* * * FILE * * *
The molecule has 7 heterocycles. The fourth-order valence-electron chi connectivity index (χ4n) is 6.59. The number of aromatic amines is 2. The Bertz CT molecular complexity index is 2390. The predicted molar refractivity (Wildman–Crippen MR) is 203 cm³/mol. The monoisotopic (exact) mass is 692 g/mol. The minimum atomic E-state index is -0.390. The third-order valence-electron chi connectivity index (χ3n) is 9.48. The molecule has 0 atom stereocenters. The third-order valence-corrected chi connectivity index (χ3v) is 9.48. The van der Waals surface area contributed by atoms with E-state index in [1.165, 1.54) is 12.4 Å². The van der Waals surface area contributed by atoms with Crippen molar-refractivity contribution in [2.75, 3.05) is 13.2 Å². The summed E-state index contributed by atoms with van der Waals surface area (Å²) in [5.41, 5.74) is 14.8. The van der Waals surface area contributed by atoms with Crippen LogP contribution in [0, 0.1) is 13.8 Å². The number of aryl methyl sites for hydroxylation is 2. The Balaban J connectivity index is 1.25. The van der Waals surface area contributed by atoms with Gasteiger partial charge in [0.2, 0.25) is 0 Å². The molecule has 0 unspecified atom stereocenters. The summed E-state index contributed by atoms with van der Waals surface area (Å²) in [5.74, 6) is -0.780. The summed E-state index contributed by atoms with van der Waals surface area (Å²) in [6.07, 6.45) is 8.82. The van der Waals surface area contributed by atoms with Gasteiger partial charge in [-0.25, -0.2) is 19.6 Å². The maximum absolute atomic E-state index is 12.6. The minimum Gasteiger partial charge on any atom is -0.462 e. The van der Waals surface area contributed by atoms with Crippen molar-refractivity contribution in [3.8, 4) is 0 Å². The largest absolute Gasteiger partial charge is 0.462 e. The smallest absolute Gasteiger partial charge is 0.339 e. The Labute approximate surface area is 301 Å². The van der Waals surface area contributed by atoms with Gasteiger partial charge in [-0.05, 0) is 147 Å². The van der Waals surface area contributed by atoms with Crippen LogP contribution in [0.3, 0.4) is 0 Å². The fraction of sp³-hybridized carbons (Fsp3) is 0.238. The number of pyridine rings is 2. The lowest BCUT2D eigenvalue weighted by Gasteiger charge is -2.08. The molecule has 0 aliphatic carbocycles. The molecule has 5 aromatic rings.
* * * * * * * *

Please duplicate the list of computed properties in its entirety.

The molecule has 7 heterocycles. The fourth-order valence-electron chi connectivity index (χ4n) is 6.59. The number of aromatic amines is 2. The Bertz CT molecular complexity index is 2390. The predicted molar refractivity (Wildman–Crippen MR) is 203 cm³/mol. The monoisotopic (exact) mass is 692 g/mol. The minimum atomic E-state index is -0.390. The third-order valence-electron chi connectivity index (χ3n) is 9.48. The molecule has 0 atom stereocenters. The third-order valence-corrected chi connectivity index (χ3v) is 9.48. The van der Waals surface area contributed by atoms with E-state index in [1.165, 1.54) is 12.4 Å². The van der Waals surface area contributed by atoms with Crippen molar-refractivity contribution in [2.75, 3.05) is 13.2 Å². The summed E-state index contributed by atoms with van der Waals surface area (Å²) in [5.41, 5.74) is 14.8. The van der Waals surface area contributed by atoms with Crippen LogP contribution in [0, 0.1) is 13.8 Å². The number of aryl methyl sites for hydroxylation is 2. The Balaban J connectivity index is 1.25. The van der Waals surface area contributed by atoms with Gasteiger partial charge in [0.2, 0.25) is 0 Å². The molecule has 0 unspecified atom stereocenters. The summed E-state index contributed by atoms with van der Waals surface area (Å²) in [5.74, 6) is -0.780. The summed E-state index contributed by atoms with van der Waals surface area (Å²) in [6.07, 6.45) is 8.82. The van der Waals surface area contributed by atoms with Gasteiger partial charge in [-0.25, -0.2) is 19.6 Å². The maximum absolute atomic E-state index is 12.6. The minimum Gasteiger partial charge on any atom is -0.462 e. The van der Waals surface area contributed by atoms with Crippen molar-refractivity contribution in [3.8, 4) is 0 Å². The largest absolute Gasteiger partial charge is 0.462 e. The smallest absolute Gasteiger partial charge is 0.339 e. The Labute approximate surface area is 301 Å². The van der Waals surface area contributed by atoms with Gasteiger partial charge in [-0.05, 0) is 147 Å². The van der Waals surface area contributed by atoms with Crippen LogP contribution in [0.3, 0.4) is 0 Å². The fraction of sp³-hybridized carbons (Fsp3) is 0.238. The number of pyridine rings is 2. The lowest BCUT2D eigenvalue weighted by Gasteiger charge is -2.08. The molecule has 0 aliphatic carbocycles. The molecule has 5 aromatic rings.